In a region known for poverty, destruction, and hunger, the floods that have swept Pakistan into complete misery are unrivaled in their magnitude. They have devastated the lives of millions and caused the death of close to 2000 civilians, with numbers remaining sketchy due to a painstakingly slow and ineffective humanitarian response. However, the biggest challenge and threat to the lives of millions in the country lies not in the floods, but in the aftermath that the international community is idly standing by and allowing to deteriorate from bad to undignified.
Weeks have passed since massive downpours first battered North Pakistani province of Khyber Pakhtoonkhwa, and now the same flood waters are moving south towards Sindh Province. In Sindh alone a rough estimate shows the number of people affected by the flooding to be one million while close to two million have lost their homes. Across the country it is estimated the flooding has affected and displaced approximately twenty million people. The United Nations and Pakistani government estimate close to 80% of the country's food stock has been destroyed by flooding. In the coming months when the flood waters will finally have receded, how will this country of 170 million be fed? The damage to Pakistan's humanitarian infrastructure is beyond comprehension and the world is most likely witnessing the worst natural disaster confounded by human corruption in the past two centuries.
- According to Maurizio Giuliano, a spokesperson for the United Nations, 6 million people are in danger of suffering from waterborne illnesses, with 36,000 cases of diarrhea already being reported. He further notes, "Up to 3.5 million children are at risk of deadly waterborne diseases such as watery diarrhea and dysentery. We need to arrange for clean drinking water on an emergency basis, otherwise we will have a second wave of deaths."
- The World Health Organization (WHO) and UNICEF estimate 1.5 million cases of waterborne diseases (including up to 140,000 of cholera), 150,000 cases of measles, 350,000 cases of acute respiratory infections and up to 100,000 cases of malaria can occur in the country over the next three months.
- Over four million people in Sindh and Punjab still do not have a shelter and are sleeping under the open sky, susceptible to countless illnesses, disease, and danger (Maurizio Giuliano, UN)
- The long-term impact of the flooding in Pakistan will dwarf the catastrophe in Haiti and the Tsunami of 2004. According to Martin Mogwanja , a UNICEF Representative in Pakistan, "In terms of numbers of people needing life-saving assistance, this emergency is bigger than the Asian tsunami, the Haiti earthquake and the last earthquake in Pakistan put together."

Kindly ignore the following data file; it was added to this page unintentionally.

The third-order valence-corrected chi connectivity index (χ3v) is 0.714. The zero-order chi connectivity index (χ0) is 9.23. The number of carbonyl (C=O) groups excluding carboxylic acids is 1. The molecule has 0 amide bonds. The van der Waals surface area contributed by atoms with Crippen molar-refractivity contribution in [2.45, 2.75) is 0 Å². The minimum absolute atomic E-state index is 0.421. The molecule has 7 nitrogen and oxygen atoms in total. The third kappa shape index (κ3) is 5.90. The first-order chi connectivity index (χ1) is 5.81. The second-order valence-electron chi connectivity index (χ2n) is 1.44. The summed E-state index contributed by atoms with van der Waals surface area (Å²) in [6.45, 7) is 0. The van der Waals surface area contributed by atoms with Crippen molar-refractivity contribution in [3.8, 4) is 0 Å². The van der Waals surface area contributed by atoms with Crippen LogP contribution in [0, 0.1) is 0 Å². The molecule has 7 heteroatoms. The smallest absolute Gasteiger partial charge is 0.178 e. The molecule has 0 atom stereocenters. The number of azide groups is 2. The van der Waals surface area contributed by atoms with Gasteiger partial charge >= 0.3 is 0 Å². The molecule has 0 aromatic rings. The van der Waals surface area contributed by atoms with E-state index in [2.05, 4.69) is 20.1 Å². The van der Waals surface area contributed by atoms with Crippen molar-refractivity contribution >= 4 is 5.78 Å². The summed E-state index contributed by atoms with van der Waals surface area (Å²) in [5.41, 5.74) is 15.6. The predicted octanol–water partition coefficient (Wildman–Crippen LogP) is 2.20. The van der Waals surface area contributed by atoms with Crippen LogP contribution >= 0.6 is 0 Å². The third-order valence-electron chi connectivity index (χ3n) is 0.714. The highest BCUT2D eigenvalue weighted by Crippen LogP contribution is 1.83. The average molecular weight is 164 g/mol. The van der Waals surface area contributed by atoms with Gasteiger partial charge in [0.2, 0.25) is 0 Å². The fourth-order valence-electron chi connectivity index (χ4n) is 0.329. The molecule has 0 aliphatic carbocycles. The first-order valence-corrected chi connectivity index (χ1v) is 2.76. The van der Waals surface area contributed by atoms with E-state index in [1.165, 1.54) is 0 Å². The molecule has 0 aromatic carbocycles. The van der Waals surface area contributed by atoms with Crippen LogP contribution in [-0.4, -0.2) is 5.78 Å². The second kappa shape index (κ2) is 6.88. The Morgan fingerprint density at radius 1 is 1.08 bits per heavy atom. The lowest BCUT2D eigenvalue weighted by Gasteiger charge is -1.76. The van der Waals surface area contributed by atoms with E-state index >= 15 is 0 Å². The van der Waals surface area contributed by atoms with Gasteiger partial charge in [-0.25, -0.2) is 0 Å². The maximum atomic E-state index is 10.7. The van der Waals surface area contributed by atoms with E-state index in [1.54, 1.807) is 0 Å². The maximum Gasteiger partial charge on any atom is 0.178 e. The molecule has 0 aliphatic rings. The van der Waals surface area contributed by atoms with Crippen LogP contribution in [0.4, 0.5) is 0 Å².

How Can I Help?
With the humanitarian situation in Pakistan quickly crushing an already impoverished country into utter desperation, there is an urgent need for clean drinking water, shelter and basic medical supplies. While several (but not nearly enough) countries have pledged aid, there is a regressive element of open corruption in Pakistan's government. Many aid organizations are worried the little money being pledged by other countries will never reach the victims of the flooding because of bureaucratic incompetence and corruption.
Due to this risk of funds not reaching those in need, donors are encouraged to contribute directly through reputable aid organizations. The flooding is not even receiving the same level of attention Haiti received earlier this year, as people remain unaware or apathetic about the situation in Pakistan. Yet there remains an urgent need for help; the waves of death must be met with waves of financial support.
The magnitude of this catastrophe has yet to be fully understood as we stand by and watch 20 million individuals sink into utter and complete desperation. This Ramadan, as we sit with our families and enjoy a warm meal, let us consider for a moment our homeless and starving counterparts in Pakistan. Your simple donation of 10, 20 or however many dollars can save a life. Let us stop relying on others to take responsibility and help change the reprehensible condition of mankind not caring for its brothers and sisters.
If an obstacle to contributing lies in not knowing a reputable charity to donate to, please find below a list of trusted and tried charities you can make your contribution to. Please act now and do not let an ounce of self-interest stand before your ability to change the condition and circumstances of a starving orphan, or the now homeless widow who must care for her children, or the farmer who has just lost his entire livelihood to the floods.
Suggested List of Charities